Paramilitary and criminal gangs exploiting vulnerable people through money lending

Paramilitary and criminal gangs are "preying on people" who are struggling with rising costs, addiction, mental health and those "who are just in the wrong place at the wrong time".

That's according to the Tackling Paramilitarism, Criminality and Organised Crime Programme.

It's launched a new campaign to raise awareness of how groups are exploiting vulnerable people through illegal money lending, ultimately facing drug-related intimidation.

Adele Brown Director of the NI Executive Programme said: “The first part of the ‘Ending the Harm’ campaign demonstrated how lenders are to blame, not the people taking the loan.

"Criminal lenders are only interested in controlling vulnerable people for their own gain. 

"This next stage of the advertising campaign expands on this and is a realistic example of how quickly these lenders move to extreme intimidation, threats and violence.“Criminal and paramilitary groups often portray themselves as defenders of communities.  In reality they target vulnerable people and families. 

"They prey on people struggling with the cost of living; people with addictions; people with mental health issues; and people who are just in the wrong place at the wrong time.“We hear regularly about the impact of drug-related intimidation. We hear of criminals using the fear of, and connections to, paramilitary groups to intimidate, control and coerce.

"Very often, people are being forced to store, move or deal drugs. 

"It is important we expose these hidden harms and stop the shame and secrecy that keeps people under the control of these criminals. 

"People have lived with paramilitary and criminal control, violence, threats and intimidation for far too long.”Commissioner Designate for Victims of Crime, Geraldine Hanna, said: “Illegal money lending can have a profound impact on victims, their families and the local community.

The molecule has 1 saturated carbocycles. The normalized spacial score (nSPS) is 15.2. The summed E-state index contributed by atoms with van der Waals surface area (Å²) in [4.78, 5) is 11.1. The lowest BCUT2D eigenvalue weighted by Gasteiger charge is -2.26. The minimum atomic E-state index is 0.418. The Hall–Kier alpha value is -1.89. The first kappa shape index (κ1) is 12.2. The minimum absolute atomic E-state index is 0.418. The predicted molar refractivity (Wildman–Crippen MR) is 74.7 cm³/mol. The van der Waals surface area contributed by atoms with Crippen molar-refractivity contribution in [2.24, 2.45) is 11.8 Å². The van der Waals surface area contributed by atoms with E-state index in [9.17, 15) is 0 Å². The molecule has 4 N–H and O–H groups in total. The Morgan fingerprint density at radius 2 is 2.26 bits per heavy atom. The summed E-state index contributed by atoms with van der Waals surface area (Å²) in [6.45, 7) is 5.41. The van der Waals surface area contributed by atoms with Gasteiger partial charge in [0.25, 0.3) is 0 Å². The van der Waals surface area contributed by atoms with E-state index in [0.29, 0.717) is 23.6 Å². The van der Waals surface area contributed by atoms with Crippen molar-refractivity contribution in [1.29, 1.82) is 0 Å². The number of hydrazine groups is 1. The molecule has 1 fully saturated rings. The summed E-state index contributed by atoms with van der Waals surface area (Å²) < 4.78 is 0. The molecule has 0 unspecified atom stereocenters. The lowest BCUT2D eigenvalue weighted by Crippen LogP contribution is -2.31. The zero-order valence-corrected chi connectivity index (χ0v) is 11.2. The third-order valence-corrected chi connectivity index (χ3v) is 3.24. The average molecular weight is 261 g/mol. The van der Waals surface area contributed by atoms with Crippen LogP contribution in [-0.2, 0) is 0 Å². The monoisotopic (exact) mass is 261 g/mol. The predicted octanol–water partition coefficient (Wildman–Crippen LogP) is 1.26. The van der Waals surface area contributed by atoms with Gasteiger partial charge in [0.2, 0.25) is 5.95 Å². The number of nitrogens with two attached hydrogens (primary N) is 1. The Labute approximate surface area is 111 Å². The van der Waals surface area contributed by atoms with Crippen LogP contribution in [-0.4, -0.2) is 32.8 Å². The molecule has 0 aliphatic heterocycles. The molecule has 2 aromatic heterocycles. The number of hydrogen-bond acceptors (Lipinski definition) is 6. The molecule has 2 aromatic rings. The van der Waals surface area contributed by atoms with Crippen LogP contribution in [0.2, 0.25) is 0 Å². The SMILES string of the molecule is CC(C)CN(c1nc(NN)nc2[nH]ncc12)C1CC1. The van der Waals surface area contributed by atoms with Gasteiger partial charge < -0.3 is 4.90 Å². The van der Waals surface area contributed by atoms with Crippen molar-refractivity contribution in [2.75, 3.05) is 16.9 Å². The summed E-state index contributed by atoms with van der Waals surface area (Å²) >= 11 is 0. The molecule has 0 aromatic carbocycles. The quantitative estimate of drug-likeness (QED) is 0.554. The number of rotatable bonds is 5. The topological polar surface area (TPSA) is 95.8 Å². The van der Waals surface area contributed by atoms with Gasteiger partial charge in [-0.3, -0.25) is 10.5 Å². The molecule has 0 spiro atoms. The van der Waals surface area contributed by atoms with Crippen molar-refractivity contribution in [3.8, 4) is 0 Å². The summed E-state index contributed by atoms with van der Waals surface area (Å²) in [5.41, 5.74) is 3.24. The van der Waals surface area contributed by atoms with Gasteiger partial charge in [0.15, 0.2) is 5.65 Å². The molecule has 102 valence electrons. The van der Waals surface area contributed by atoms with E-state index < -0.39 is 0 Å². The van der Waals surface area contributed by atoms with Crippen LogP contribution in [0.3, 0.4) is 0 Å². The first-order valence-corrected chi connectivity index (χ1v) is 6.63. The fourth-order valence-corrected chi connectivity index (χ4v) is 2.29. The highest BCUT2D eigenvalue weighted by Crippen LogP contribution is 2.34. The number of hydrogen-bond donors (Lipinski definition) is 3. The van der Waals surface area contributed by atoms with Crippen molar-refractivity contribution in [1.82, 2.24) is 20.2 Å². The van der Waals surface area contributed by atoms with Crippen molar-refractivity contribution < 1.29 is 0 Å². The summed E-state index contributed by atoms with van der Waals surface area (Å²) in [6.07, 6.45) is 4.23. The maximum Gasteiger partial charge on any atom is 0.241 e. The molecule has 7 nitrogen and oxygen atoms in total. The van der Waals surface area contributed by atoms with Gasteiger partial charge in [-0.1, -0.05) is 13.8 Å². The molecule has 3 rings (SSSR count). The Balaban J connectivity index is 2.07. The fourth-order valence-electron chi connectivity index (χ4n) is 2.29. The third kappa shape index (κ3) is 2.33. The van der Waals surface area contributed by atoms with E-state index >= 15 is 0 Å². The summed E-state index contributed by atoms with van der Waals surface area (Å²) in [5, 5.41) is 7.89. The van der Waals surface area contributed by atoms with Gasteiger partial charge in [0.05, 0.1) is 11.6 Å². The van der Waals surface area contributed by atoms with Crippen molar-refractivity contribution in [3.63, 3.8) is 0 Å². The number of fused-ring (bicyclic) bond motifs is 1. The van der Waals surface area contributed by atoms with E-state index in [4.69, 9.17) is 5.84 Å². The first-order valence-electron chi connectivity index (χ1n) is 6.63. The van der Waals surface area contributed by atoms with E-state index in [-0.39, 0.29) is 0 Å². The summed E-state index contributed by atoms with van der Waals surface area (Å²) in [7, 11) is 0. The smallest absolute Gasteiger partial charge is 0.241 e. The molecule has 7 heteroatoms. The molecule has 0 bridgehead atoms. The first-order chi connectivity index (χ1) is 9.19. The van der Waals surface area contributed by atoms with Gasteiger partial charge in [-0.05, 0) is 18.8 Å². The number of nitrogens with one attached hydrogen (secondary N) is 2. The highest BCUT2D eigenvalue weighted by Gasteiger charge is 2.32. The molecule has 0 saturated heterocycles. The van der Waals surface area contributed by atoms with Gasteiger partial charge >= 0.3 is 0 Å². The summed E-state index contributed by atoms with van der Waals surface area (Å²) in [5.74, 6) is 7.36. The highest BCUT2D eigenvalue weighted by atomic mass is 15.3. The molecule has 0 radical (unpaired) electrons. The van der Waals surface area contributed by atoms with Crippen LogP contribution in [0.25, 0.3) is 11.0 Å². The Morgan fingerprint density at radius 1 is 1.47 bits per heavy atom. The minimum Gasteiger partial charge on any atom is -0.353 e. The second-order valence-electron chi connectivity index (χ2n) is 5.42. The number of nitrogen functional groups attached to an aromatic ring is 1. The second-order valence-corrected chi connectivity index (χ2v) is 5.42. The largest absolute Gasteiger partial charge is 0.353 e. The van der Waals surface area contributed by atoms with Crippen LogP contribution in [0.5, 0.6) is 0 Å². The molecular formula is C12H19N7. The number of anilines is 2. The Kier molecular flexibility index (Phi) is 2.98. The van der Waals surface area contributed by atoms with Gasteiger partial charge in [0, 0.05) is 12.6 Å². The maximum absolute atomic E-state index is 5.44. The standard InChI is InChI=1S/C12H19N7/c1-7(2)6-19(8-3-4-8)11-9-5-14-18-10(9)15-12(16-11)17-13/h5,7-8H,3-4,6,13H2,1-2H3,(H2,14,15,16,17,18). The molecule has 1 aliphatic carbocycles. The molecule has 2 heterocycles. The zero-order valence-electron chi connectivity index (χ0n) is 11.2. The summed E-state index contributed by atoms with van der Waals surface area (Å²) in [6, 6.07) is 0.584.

"It is typically the most vulnerable people in our communities that end up in financial debt to community-based criminal gangs.

"We want to work with government to urgently put in place alternatives to support vulnerable people with no access to credit so that we can eradicate this scourge on society.”

Meanwhile Bob Stronge, the Chief Executive of Advice NI, said there was a "spike in the number of people contacting advice centres and our regional helpline, some of whom are turning to illegal and high-cost money lenders to make ends meet.”

Advice NI offers help and support to those in any type of debt.  Contact the confidential advice helpline on 0800 915 4604.Detective Superintendent Emma Neill from the Police Service of Northern Ireland’s (PSNI) Organised Crime Branch, which is responsible for the Paramilitary Crime Task Force (PCTF) said: “This welcome campaign highlights the cruel reality of illegal money lending. 

“Those who supposedly ‘help’ vulnerable people by offering loans, leave nothing but a trail of destruction. It’s not just the victims who subsequently suffer.  Families and loved ones are inevitably left to pick up the pieces.

“We, along with our partners, are committed to tackling such criminality, whether it is drug dealing or illegal money lending. We will continue to investigate, and bring before the courts, those groups or individuals who make their living from exploiting and intimidating others.”

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